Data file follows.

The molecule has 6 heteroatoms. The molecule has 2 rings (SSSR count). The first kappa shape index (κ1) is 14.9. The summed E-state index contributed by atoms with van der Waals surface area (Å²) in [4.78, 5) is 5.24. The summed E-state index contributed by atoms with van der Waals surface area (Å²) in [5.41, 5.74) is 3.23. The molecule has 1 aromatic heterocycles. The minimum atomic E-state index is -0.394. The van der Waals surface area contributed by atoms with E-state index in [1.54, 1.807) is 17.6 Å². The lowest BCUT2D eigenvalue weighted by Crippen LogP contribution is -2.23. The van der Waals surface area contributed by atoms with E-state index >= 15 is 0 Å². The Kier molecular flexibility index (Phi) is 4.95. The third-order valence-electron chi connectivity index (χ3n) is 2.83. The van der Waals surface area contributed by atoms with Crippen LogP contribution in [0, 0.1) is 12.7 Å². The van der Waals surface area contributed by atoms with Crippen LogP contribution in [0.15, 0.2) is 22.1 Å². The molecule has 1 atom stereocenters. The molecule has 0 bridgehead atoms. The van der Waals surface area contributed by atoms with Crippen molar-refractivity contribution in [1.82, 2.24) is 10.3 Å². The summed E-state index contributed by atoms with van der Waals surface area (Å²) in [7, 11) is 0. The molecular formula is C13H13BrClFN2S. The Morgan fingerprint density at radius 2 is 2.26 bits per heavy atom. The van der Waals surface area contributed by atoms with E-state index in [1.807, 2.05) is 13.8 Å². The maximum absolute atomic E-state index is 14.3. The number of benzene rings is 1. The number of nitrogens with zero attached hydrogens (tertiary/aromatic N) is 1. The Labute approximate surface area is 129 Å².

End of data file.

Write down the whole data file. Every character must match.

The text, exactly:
The molecule has 6 heteroatoms. The molecule has 2 rings (SSSR count). The first kappa shape index (κ1) is 14.9. The summed E-state index contributed by atoms with van der Waals surface area (Å²) in [4.78, 5) is 5.24. The summed E-state index contributed by atoms with van der Waals surface area (Å²) in [5.41, 5.74) is 3.23. The molecule has 1 aromatic heterocycles. The minimum atomic E-state index is -0.394. The van der Waals surface area contributed by atoms with E-state index in [1.54, 1.807) is 17.6 Å². The lowest BCUT2D eigenvalue weighted by Crippen LogP contribution is -2.23. The van der Waals surface area contributed by atoms with E-state index >= 15 is 0 Å². The Kier molecular flexibility index (Phi) is 4.95. The third-order valence-electron chi connectivity index (χ3n) is 2.83. The van der Waals surface area contributed by atoms with Crippen LogP contribution in [0, 0.1) is 12.7 Å². The van der Waals surface area contributed by atoms with Crippen LogP contribution in [0.15, 0.2) is 22.1 Å². The molecule has 1 atom stereocenters. The molecule has 0 bridgehead atoms. The van der Waals surface area contributed by atoms with Crippen molar-refractivity contribution in [1.82, 2.24) is 10.3 Å². The summed E-state index contributed by atoms with van der Waals surface area (Å²) in [7, 11) is 0. The molecular formula is C13H13BrClFN2S. The Morgan fingerprint density at radius 2 is 2.26 bits per heavy atom. The van der Waals surface area contributed by atoms with E-state index in [1.807, 2.05) is 13.8 Å². The maximum absolute atomic E-state index is 14.3. The number of benzene rings is 1. The number of nitrogens with zero attached hydrogens (tertiary/aromatic N) is 1. The Labute approximate surface area is 129 Å².